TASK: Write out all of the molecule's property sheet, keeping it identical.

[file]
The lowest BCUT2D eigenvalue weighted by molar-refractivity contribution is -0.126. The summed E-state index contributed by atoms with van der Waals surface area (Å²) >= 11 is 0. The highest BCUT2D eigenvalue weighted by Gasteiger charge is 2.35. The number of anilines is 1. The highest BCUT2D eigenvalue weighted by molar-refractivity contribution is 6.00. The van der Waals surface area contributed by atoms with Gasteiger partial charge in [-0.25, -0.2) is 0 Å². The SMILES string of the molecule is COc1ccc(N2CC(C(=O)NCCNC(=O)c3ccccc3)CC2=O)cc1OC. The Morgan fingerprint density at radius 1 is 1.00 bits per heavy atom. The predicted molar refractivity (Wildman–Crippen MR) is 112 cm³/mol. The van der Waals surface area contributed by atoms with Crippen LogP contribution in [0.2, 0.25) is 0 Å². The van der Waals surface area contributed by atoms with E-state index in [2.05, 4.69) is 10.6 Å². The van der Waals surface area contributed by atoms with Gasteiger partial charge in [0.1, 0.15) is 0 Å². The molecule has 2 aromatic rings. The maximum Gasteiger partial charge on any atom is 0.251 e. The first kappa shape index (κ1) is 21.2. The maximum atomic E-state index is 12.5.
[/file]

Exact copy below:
The lowest BCUT2D eigenvalue weighted by molar-refractivity contribution is -0.126. The summed E-state index contributed by atoms with van der Waals surface area (Å²) >= 11 is 0. The highest BCUT2D eigenvalue weighted by Gasteiger charge is 2.35. The number of anilines is 1. The highest BCUT2D eigenvalue weighted by molar-refractivity contribution is 6.00. The van der Waals surface area contributed by atoms with Gasteiger partial charge in [-0.25, -0.2) is 0 Å². The SMILES string of the molecule is COc1ccc(N2CC(C(=O)NCCNC(=O)c3ccccc3)CC2=O)cc1OC. The Morgan fingerprint density at radius 1 is 1.00 bits per heavy atom. The predicted molar refractivity (Wildman–Crippen MR) is 112 cm³/mol. The van der Waals surface area contributed by atoms with Crippen LogP contribution in [0.2, 0.25) is 0 Å². The van der Waals surface area contributed by atoms with E-state index in [2.05, 4.69) is 10.6 Å². The van der Waals surface area contributed by atoms with Gasteiger partial charge in [0.1, 0.15) is 0 Å². The molecule has 2 aromatic rings. The maximum Gasteiger partial charge on any atom is 0.251 e. The first kappa shape index (κ1) is 21.2. The maximum atomic E-state index is 12.5.